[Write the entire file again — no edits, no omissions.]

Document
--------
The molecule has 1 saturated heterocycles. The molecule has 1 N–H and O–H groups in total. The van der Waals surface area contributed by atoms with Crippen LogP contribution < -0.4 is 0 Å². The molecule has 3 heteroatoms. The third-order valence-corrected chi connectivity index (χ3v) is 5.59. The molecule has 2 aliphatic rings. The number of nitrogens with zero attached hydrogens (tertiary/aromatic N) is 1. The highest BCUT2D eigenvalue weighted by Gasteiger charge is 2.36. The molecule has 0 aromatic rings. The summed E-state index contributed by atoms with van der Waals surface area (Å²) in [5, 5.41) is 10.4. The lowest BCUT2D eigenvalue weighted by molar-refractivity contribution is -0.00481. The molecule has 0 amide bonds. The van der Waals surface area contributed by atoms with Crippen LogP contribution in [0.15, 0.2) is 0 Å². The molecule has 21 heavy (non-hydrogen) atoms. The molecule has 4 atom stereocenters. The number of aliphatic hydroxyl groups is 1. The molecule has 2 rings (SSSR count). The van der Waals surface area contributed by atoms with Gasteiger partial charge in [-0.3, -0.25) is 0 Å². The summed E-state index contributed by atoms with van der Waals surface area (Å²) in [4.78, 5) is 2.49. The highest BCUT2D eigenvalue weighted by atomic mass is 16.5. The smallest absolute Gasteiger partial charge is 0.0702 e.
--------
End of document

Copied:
The molecule has 1 saturated heterocycles. The molecule has 1 N–H and O–H groups in total. The van der Waals surface area contributed by atoms with Crippen LogP contribution < -0.4 is 0 Å². The molecule has 3 heteroatoms. The third-order valence-corrected chi connectivity index (χ3v) is 5.59. The molecule has 2 aliphatic rings. The number of nitrogens with zero attached hydrogens (tertiary/aromatic N) is 1. The highest BCUT2D eigenvalue weighted by Gasteiger charge is 2.36. The molecule has 0 aromatic rings. The summed E-state index contributed by atoms with van der Waals surface area (Å²) in [5, 5.41) is 10.4. The lowest BCUT2D eigenvalue weighted by molar-refractivity contribution is -0.00481. The molecule has 0 amide bonds. The van der Waals surface area contributed by atoms with Crippen LogP contribution in [0.15, 0.2) is 0 Å². The molecule has 21 heavy (non-hydrogen) atoms. The molecule has 4 atom stereocenters. The number of aliphatic hydroxyl groups is 1. The molecule has 2 rings (SSSR count). The van der Waals surface area contributed by atoms with Gasteiger partial charge in [-0.3, -0.25) is 0 Å². The summed E-state index contributed by atoms with van der Waals surface area (Å²) in [4.78, 5) is 2.49. The highest BCUT2D eigenvalue weighted by atomic mass is 16.5. The smallest absolute Gasteiger partial charge is 0.0702 e.